According to Gartner’s “Emerging Risk Monitor Report” for the first quarter of 2019, Accelerating Privacy Regulation is now a top issue for the third quarter in a row. It is regarded by many as a greater challenge than cloud computing or even the pace of change. That is astounding!
With the European GDPR (General Data Protection Regulation) now in its second year – and a myriad of other regulations being considered around the world in Brazil, India, Japan, South Korea and Thailand – data privacy is now a costly and complex requirement that all companies will have to deal with soon.
Globally, there is a powerful pro-consumer course correction underway. The continuing bad press associated with daily breaches of personal data is creating a landscape where consumers are beginning to finally understand that they are the ‘products’ in the world of free social media and online advertising. Digital businesses built on this freemium model are seeing their business under increasing pressure from regulations and consumers. Facebook is the prime example of such a company and has been reeling with disclosures of poorly secured consumer data and a clarion call to have their business model altered.
How will this effect tech companies?
It may be too early to tell. One might think that it will take huge fines to a slew of marquis companies before the industry will take notice. A large fine in the billions is expected on Facebook any day.
Many believe that companies that collect user data, and monetize it, could be the target of mass class-action litigation.
GDPR vs. CCPA (California Consumer Privacy Act)
In the USA, California has already announced the CCPA, which goes into effect in January 1, 2020. Other states are pushing similar legislation through their system.
Who must comply?
The GDPR applies to all businesses that process data of EU citizens, irrespective of their location or size. The CCPA is only applies to California-based businesses with a revenue above $25 million USD or those whose primary business is the sale of personal information.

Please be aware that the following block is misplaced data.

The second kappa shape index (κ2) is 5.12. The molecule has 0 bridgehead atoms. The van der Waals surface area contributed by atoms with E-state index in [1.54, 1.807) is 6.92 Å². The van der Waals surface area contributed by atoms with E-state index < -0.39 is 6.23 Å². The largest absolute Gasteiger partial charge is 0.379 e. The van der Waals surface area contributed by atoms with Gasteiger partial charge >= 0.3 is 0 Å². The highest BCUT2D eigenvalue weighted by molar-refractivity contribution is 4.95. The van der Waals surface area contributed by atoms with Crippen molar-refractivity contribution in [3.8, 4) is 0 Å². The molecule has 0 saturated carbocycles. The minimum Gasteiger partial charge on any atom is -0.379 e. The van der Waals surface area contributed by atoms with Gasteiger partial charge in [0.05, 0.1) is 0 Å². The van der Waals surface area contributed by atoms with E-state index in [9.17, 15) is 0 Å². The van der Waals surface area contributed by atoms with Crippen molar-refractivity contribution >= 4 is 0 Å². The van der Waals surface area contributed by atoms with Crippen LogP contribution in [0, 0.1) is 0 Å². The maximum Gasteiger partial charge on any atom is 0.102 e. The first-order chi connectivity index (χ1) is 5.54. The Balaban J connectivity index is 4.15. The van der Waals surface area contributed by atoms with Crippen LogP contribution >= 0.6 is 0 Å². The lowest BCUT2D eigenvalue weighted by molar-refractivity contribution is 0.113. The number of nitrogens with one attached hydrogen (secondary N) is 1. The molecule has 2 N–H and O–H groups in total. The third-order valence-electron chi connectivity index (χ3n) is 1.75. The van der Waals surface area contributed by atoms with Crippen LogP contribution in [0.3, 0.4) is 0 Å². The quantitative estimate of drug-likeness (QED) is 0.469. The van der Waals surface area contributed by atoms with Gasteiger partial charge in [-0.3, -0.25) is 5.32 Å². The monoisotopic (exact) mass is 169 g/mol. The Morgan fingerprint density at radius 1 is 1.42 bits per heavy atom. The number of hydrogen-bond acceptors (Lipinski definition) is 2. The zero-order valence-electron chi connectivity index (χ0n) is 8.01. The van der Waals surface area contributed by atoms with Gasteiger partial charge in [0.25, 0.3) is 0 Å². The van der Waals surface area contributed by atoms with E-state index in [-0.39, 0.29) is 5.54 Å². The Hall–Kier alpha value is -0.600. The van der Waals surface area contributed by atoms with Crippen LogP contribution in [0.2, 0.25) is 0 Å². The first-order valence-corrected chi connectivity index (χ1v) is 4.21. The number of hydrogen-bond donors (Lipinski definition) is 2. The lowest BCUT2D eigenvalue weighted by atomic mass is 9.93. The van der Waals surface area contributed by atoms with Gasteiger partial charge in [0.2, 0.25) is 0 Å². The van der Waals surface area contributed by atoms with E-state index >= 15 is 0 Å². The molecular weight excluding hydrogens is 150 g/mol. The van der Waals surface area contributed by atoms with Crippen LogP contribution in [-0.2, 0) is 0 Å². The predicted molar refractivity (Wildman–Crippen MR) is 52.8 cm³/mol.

The GDPR mandates penalties for non-compliance which can reach up to 4% of the company’s annual global turnover or 20 million euros (whichever amount is greater). CCPA fines are applied per violation (up to a maximum of $7,500 USD per violation) and are not capped.
Both regulations endow the consumer with specific rights such as the right to have information deleted or accessed.
The use of encryption is addressed in both laws
Both laws call for data encryption, making this an essential privacy protection component for businesses.
Could we see one Privacy Regulation for the USA in 2019?
The prospects of this happening are slim to none.
GDPR took between 6-10 years to be promulgated. Legislation traditionally moves at a snail’s pace in the USA, and that process is just beginning. A U.S. House of Representatives hearing on consumer privacy largely dismissed the EU’s General Data Protection Regulation and the California Consumer Privacy Act as the basis for future federal privacy legislation.
Tech companies are calling for regulations.
We are in a new world where some of the same companies that monetize personal data, now believe that regulation is inevitable. Besides Facebook and Google in that category, others like Apple and Microsoft, are also now calling for privacy regulations.
The prospect of having to navigate a labyrinth of privacy regulations – one for every country – is a daunting challenge for every company.
In a release on May 21, 2019 Microsoft stated that any new legislation in the USA should be compatible with GDPR so that companies do not have to build separate systems for conflicting regulations.
Whereas such alignment would certainly be more efficient and less costly, the chances of this happening are low. That is why Accelerating Privacy Regulations remains a clear and present danger for most companies.